Mr. Chairman, before I go further I want to clear up one small misconception concerning the letter you and I recently sent to the attorney general. It was widely reported that we demanded that he appear and that I shared in your apparent displeasure with his alleged refusal to cooperate with this committee. I should note that I did join you in asking that the attorney general come before this committee, but I strongly disagree with those who charge that the attorney general has been less than completely responsive to Congress. And while I do agree with you that we have a legitimate oversight responsibility, I also want to point out that each time we have asked the administration to appear, they have been more than willing to comply.

Since Sept. 11, the attorney general has, in effect, been the commanding general of our domestic defense, a job that requires round-the-clock attention on his part. He has borne the awesome responsibility of ensuring that our military efforts overseas are not met with more terrorist attacks at home. I, for one, want to thank the president, the attorney general, and the rest of our law enforcement and intelligence communities for performing well a tough job in a difficult time.

Mr. Chairman, I also want to clarify some of the misconceptions about lawyer-client monitoring, detention of aliens, and military commissions, which are the issues that you intend to address today. First, some have charged that lawyer-client monitoring is a flagrant violation of the Fourth and Sixth Amendments to the Constitution. While I agree that we should examine this power closely to determine whether it is a wise policy, the administration's regulation has been carefully crafted to avoid infringing on Constitutional rights. It is well-established that inmates and detainees have greatly diminished Fourth Amendment rights while in custody, and the Supreme Court, in Weatherford v. Bursey, upheld the government's authority to monitor detainee-attorney conversations when there is a legitimate law enforcement interest in doing so, the communications are protected from disclosure, and no information obtained through the monitoring is used by the government in a way that deprives the defendant of a fair trial. The regulation recently promulgated by the Department of Justice appears to satisfy all of these conditions.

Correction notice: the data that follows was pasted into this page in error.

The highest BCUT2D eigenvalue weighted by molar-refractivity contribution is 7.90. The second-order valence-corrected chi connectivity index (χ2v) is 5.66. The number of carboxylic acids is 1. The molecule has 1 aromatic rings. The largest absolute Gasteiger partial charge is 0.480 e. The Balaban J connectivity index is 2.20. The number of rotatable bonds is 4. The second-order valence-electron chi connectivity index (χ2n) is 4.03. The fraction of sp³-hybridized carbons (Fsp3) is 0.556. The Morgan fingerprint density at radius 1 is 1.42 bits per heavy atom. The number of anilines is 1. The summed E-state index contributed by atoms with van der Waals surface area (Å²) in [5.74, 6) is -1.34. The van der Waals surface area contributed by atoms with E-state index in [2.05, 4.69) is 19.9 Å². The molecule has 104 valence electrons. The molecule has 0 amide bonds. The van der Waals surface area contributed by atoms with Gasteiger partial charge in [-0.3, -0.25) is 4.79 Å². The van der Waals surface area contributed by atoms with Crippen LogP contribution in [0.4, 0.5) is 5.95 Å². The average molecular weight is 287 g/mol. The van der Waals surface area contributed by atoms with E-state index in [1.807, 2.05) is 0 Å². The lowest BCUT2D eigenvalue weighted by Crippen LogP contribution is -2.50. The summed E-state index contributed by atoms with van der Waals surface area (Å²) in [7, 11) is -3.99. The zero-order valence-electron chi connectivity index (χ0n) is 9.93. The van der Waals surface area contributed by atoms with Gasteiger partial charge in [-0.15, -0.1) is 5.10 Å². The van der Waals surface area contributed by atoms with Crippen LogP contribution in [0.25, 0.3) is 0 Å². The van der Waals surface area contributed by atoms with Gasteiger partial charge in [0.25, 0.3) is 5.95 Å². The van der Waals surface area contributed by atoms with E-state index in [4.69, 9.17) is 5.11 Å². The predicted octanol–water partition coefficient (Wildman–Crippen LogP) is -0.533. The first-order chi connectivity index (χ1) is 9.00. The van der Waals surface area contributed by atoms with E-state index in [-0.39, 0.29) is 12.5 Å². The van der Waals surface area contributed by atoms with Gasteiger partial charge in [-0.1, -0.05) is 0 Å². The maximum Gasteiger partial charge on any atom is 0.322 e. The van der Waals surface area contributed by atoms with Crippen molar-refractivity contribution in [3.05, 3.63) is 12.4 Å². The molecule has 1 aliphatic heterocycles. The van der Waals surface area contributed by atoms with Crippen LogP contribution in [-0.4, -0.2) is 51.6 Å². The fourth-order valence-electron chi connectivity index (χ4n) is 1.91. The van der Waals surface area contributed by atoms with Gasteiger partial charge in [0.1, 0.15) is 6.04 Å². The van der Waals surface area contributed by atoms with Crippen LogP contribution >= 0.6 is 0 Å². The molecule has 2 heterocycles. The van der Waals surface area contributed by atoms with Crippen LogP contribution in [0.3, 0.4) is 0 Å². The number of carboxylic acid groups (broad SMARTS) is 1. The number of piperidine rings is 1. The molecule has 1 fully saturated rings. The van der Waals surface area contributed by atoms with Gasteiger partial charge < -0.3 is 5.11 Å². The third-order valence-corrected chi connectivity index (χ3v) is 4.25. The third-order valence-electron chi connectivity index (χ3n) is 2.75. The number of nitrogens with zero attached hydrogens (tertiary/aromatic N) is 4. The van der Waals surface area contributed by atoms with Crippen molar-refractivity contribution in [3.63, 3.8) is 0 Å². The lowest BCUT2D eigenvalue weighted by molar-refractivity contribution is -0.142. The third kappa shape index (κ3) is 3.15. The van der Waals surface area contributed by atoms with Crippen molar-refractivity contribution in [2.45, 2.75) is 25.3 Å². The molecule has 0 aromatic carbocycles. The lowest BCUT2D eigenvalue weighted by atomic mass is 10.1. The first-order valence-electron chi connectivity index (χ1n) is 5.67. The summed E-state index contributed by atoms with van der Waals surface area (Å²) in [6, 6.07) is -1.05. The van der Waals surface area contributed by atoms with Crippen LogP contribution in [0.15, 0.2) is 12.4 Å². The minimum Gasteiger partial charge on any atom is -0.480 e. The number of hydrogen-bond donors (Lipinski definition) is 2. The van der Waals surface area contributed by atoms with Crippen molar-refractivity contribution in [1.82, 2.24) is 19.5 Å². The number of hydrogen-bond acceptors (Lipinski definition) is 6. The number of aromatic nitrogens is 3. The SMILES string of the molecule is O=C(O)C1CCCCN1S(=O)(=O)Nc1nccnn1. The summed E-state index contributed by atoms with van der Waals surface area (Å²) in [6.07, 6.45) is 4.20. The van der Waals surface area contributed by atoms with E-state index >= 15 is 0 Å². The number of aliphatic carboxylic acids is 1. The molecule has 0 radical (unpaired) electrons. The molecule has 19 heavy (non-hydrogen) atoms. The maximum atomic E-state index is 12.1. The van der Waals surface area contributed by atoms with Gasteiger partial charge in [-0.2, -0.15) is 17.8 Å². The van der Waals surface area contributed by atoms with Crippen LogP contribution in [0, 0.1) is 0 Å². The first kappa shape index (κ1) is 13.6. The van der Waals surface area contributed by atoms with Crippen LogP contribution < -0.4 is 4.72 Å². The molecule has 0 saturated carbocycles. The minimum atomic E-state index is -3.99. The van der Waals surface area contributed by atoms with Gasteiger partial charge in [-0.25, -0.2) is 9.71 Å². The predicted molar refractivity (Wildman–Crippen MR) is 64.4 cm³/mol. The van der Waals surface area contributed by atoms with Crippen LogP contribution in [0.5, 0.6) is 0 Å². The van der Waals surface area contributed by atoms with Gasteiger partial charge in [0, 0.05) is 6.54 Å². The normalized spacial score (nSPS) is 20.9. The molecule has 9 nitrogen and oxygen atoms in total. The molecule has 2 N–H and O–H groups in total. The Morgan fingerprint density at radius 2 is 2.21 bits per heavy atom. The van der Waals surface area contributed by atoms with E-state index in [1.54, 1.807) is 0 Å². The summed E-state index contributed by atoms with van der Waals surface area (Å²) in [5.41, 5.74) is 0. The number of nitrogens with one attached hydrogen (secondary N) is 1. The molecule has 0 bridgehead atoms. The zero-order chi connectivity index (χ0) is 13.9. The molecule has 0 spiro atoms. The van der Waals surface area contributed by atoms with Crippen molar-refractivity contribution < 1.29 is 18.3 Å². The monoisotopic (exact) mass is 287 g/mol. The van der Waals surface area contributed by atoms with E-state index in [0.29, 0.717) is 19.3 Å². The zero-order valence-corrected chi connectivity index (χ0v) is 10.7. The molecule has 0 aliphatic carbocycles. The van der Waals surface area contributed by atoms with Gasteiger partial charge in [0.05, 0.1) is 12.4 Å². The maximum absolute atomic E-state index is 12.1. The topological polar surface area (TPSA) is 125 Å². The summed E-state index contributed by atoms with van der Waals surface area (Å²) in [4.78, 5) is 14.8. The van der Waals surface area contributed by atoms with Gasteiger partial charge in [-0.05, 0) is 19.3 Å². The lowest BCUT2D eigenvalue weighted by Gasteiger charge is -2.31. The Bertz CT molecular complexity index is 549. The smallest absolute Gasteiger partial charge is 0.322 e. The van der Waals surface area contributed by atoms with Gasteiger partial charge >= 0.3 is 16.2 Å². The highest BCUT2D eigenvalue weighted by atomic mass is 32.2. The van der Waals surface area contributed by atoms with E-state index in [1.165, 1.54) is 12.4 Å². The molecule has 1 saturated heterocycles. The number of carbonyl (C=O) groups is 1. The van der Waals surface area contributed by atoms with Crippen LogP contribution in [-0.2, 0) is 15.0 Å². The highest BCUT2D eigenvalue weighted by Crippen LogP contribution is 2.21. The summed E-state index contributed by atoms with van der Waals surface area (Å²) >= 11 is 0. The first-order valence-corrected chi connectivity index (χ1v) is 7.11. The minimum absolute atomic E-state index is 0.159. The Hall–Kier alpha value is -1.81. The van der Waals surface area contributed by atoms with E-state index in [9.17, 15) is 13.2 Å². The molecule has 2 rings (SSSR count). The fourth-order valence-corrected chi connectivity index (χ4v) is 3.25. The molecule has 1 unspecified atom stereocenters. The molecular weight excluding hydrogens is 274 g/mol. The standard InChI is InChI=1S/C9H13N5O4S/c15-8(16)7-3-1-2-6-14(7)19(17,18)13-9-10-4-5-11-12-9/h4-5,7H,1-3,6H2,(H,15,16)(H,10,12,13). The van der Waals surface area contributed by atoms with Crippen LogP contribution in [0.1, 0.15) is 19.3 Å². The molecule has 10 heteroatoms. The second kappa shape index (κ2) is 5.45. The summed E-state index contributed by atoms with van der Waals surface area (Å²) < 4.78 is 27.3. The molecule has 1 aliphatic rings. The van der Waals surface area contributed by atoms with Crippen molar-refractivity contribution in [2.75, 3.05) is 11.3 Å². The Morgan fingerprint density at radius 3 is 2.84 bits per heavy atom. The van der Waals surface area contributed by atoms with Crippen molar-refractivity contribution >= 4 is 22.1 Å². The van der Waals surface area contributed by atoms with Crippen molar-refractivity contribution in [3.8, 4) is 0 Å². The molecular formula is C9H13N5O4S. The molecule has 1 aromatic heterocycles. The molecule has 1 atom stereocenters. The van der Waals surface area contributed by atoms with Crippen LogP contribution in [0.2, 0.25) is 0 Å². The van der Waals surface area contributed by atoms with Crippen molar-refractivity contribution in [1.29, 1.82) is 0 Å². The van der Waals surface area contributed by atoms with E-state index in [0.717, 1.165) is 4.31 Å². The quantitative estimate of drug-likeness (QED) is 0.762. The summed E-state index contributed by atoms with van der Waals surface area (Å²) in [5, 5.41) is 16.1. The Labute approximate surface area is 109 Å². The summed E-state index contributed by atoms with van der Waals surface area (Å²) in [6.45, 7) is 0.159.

With respect to the detention of aliens, some have accused the government of unlawfully holding detainees incognito and preventing them from obtaining legal counsel. As the attorney general made clear at a news conference yesterday, these charges are, at best, irresponsible exaggerations. Those being held are in custody on criminal charges, immigration violations, or pursuant to material witness complaints under longstanding statutory authority. In other words, those people have committed crimes, violated our nation's immigration laws, or have information critical to the terrorism investigation. And to the extent they are not being released on bond, it is because a judge has determined that they are likely to flee, will likely pose a danger to the community, or, in the case of immigration detainees, are alleged to be deportable from the United States on the basis of criminal-including terrorist activity.